Music

Pimp My Life

A lesson in hustling and marketing with Pittsburg emcee the Jacka.

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It's a Saturday afternoon, and a sleek Cadillac CTS prowls the streets of the East Bay. The driver, PK, is a slight, well-mannered guy with lazy doe eyes. Officially dubbed a manager, he's kind of an all-purpose administrator, chauffeur, and PR liaison for the guy sitting next to him: an emcee who calls himself the Jacka. In the time it takes to drive from West Oakland BART to the Emeryville Public Market, Jacka gets at least half a dozen phone calls, including one from a promoter looking to book a show that night. He nudges PK. "Wanna drive to Eureka right now? They say $400 when we get there, and $400 at the end of the night."

PK nods grudgingly, rolling his eyes a little. He'd already made plans for the evening, but he'll cancel them. "If I had a new girlfriend or something," he later admits, "she'd definitely leave me."

"Awright," Jacka tells the promoter. "We might fuck wit it."

Jacka's life appears to be a long, endless string of hustles, a skill he learned early on. Born to fourteen-year-old parents, Jacka grew up poor enough to consider meat a luxury menu item. He started selling crack at age eleven, cutting his teeth at a downtown Oakland recreation center where first-generation immigrant teens copped dimebags on the way to their ESL classes. Pretty soon Jacka's game was so tight he became the main breadwinner for his mom and little sister; he pretended to work a series of lucrative odd jobs while attending high schools in Oakland, Richmond, and Pittsburg. At fourteen, Jacka discovered heroin; a friend taught him how to get high by mixing smack and water in a Visine bottle and snorting it. A couple of years later, he was hooked. Jacka also started robbing and burglarizing — the emcee's name derives from his talent for jacking other people's shit.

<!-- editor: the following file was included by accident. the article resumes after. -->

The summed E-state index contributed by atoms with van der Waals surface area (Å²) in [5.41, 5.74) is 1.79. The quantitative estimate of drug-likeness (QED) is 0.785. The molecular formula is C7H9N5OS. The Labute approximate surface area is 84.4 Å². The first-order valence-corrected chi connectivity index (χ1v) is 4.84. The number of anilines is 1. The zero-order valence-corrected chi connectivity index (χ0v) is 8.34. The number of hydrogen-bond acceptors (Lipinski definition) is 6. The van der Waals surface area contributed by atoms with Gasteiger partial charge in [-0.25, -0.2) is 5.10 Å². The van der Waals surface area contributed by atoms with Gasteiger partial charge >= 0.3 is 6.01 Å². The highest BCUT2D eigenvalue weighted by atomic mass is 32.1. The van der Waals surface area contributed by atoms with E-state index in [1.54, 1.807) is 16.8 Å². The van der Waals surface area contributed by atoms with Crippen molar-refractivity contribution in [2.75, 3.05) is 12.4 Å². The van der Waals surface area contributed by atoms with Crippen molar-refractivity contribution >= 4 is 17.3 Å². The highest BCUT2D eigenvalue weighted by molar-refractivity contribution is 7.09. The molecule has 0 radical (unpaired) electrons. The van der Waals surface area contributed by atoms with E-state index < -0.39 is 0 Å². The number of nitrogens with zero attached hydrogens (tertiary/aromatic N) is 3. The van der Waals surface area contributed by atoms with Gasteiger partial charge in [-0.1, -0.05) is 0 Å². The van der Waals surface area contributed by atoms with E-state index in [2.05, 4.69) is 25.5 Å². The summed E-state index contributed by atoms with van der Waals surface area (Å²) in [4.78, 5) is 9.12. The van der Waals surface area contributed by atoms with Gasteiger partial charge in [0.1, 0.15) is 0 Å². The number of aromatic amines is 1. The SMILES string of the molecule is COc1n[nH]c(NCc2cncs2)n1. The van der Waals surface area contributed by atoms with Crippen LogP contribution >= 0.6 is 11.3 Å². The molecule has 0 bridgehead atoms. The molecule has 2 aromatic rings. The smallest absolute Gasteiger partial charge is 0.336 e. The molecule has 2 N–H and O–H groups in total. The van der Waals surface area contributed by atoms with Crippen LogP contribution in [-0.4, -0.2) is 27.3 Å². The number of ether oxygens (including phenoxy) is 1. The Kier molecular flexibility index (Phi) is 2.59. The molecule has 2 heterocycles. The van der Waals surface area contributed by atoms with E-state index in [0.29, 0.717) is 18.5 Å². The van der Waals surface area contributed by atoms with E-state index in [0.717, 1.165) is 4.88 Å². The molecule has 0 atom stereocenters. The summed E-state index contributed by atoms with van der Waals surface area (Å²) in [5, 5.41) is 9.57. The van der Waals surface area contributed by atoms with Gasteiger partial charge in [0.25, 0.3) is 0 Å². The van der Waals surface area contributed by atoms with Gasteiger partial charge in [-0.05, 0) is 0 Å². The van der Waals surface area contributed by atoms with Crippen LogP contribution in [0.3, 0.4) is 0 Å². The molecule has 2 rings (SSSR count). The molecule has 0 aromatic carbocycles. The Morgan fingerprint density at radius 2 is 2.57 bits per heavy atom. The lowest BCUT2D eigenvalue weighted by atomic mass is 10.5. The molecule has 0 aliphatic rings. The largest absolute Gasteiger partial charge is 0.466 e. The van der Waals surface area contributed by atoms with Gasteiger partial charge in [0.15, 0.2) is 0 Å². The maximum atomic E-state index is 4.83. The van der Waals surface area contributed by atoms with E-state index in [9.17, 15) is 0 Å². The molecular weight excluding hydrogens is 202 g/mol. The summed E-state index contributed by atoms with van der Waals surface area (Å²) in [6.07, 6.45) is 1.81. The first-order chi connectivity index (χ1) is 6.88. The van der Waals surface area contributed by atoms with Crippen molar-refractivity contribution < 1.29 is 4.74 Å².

It took the deaths of several friends and a conversion to Islam for Jacka to come clean: Now he parlays his hustle and hard-knock life into rap music. He and his Pittsburg-based high school crew the Mob Figaz — also including Husalah, Fedx, AP 9, and Rydah J. Klyde — met famed Sacramento rapper C-Bo in a local record store back when they were all sixteen or so; the crew followed him to the studio that very day and recorded the track "Ride 'Til We Die." Ever the impresario, Jacka quickly realized that in a genre so preoccupied with authenticity, he could make his authenticity his occupation.

But that actually isn't the emcee's main selling point. What's most intriguing about Jacka is that he's so good at inhabiting his own melodrama — he really is that hip-hop-generation Candide who gains virtue by suffering. And in the rap game, a hardscrabble life doesn't just ensure street credibility. It's also sexy.

Jacka's rap persona is cagey, thick-skinned, and cold-blooded: On the opening cut of his 2005 album The Jack Artist, the emcee raps, I felt nothing, man, it's really nothing/It's been so long since Jacka felt something. But he still doesn't come across as a Dragnet-inspired crook or grimy desperado. In fact, his songs sound credible and revealing, sometimes even cathartic. The track "Never Equal" — about the futility of being a top dog in a 'hood that still exists at the margins of society — serves as an exercise in self-flagellation: Please forgive me for my deepest thoughts/I took advantage of my people where the weakest walk ... I'm upset a lot, I'm obsessed with Glocks. At his tenderest moments, Jacka talks openly about addiction, anger, and regret, basically purging all the insecurities he has always strained to conceal.